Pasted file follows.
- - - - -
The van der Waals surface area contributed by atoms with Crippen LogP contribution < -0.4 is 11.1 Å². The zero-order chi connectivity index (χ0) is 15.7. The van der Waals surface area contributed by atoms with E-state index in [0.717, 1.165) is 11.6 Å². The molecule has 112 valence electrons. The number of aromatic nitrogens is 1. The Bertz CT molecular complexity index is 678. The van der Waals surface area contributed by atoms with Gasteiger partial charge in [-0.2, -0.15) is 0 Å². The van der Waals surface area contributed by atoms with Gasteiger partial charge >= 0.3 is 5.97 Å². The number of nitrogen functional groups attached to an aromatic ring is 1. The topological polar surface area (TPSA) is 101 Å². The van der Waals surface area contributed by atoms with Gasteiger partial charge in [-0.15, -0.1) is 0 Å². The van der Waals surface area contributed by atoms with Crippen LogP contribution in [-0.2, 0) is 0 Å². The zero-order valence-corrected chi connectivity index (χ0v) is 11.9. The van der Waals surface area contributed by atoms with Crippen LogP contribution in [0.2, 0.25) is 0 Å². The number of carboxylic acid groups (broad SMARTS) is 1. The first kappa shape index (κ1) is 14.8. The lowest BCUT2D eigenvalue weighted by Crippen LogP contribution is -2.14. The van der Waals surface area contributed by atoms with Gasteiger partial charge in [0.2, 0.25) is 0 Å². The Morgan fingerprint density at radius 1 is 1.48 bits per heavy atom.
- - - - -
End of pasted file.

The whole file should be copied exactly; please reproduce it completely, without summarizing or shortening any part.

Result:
The van der Waals surface area contributed by atoms with Crippen LogP contribution < -0.4 is 11.1 Å². The zero-order chi connectivity index (χ0) is 15.7. The van der Waals surface area contributed by atoms with E-state index in [0.717, 1.165) is 11.6 Å². The molecule has 112 valence electrons. The number of aromatic nitrogens is 1. The Bertz CT molecular complexity index is 678. The van der Waals surface area contributed by atoms with Gasteiger partial charge in [-0.2, -0.15) is 0 Å². The van der Waals surface area contributed by atoms with Gasteiger partial charge >= 0.3 is 5.97 Å². The number of nitrogen functional groups attached to an aromatic ring is 1. The topological polar surface area (TPSA) is 101 Å². The van der Waals surface area contributed by atoms with Gasteiger partial charge in [-0.15, -0.1) is 0 Å². The van der Waals surface area contributed by atoms with Crippen LogP contribution in [-0.2, 0) is 0 Å². The zero-order valence-corrected chi connectivity index (χ0v) is 11.9. The van der Waals surface area contributed by atoms with Crippen LogP contribution in [0.2, 0.25) is 0 Å². The number of carboxylic acid groups (broad SMARTS) is 1. The first kappa shape index (κ1) is 14.8. The lowest BCUT2D eigenvalue weighted by Crippen LogP contribution is -2.14. The van der Waals surface area contributed by atoms with Gasteiger partial charge in [0.2, 0.25) is 0 Å². The Morgan fingerprint density at radius 1 is 1.48 bits per heavy atom.